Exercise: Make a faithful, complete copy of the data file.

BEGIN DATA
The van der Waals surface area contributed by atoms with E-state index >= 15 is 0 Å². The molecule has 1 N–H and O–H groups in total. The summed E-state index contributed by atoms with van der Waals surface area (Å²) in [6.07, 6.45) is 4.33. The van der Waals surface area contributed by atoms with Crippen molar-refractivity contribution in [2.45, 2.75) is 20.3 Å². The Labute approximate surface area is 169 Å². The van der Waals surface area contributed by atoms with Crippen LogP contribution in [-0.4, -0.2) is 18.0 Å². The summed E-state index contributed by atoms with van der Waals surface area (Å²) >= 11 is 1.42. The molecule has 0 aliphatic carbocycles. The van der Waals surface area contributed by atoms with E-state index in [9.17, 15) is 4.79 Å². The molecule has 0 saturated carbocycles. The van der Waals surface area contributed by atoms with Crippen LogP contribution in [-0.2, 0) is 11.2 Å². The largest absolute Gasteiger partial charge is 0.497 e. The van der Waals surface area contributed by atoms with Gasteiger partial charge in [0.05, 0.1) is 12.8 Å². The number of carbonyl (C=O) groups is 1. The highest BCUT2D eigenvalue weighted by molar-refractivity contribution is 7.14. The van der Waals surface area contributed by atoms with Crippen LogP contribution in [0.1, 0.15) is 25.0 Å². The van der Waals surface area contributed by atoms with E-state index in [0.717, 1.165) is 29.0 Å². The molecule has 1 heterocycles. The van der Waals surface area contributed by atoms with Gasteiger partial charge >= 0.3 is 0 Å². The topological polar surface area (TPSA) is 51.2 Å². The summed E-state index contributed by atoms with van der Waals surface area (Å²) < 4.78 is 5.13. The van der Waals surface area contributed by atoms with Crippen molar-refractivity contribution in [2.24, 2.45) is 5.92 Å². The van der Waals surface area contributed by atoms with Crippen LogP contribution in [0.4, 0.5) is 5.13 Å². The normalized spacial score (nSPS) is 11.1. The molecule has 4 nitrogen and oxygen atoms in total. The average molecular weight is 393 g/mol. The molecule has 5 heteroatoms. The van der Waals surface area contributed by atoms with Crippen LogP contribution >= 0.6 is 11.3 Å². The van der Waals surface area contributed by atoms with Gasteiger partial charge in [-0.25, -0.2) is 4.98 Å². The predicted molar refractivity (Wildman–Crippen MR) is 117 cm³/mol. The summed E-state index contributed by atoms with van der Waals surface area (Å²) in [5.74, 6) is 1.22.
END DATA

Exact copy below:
The van der Waals surface area contributed by atoms with E-state index >= 15 is 0 Å². The molecule has 1 N–H and O–H groups in total. The summed E-state index contributed by atoms with van der Waals surface area (Å²) in [6.07, 6.45) is 4.33. The van der Waals surface area contributed by atoms with Crippen molar-refractivity contribution in [2.45, 2.75) is 20.3 Å². The Labute approximate surface area is 169 Å². The van der Waals surface area contributed by atoms with Crippen LogP contribution in [-0.4, -0.2) is 18.0 Å². The summed E-state index contributed by atoms with van der Waals surface area (Å²) >= 11 is 1.42. The molecule has 0 aliphatic carbocycles. The van der Waals surface area contributed by atoms with E-state index in [9.17, 15) is 4.79 Å². The molecule has 0 saturated carbocycles. The van der Waals surface area contributed by atoms with Crippen LogP contribution in [-0.2, 0) is 11.2 Å². The largest absolute Gasteiger partial charge is 0.497 e. The van der Waals surface area contributed by atoms with Gasteiger partial charge in [0.05, 0.1) is 12.8 Å². The number of carbonyl (C=O) groups is 1. The highest BCUT2D eigenvalue weighted by molar-refractivity contribution is 7.14. The van der Waals surface area contributed by atoms with Crippen LogP contribution in [0.1, 0.15) is 25.0 Å². The van der Waals surface area contributed by atoms with E-state index in [0.717, 1.165) is 29.0 Å². The molecule has 1 heterocycles. The van der Waals surface area contributed by atoms with Gasteiger partial charge >= 0.3 is 0 Å². The topological polar surface area (TPSA) is 51.2 Å². The summed E-state index contributed by atoms with van der Waals surface area (Å²) < 4.78 is 5.13. The van der Waals surface area contributed by atoms with Crippen molar-refractivity contribution in [2.24, 2.45) is 5.92 Å². The van der Waals surface area contributed by atoms with Crippen LogP contribution in [0.4, 0.5) is 5.13 Å². The normalized spacial score (nSPS) is 11.1. The molecule has 4 nitrogen and oxygen atoms in total. The average molecular weight is 393 g/mol. The molecule has 5 heteroatoms. The van der Waals surface area contributed by atoms with Crippen LogP contribution >= 0.6 is 11.3 Å². The van der Waals surface area contributed by atoms with Gasteiger partial charge in [-0.25, -0.2) is 4.98 Å². The predicted molar refractivity (Wildman–Crippen MR) is 117 cm³/mol. The summed E-state index contributed by atoms with van der Waals surface area (Å²) in [5.74, 6) is 1.22.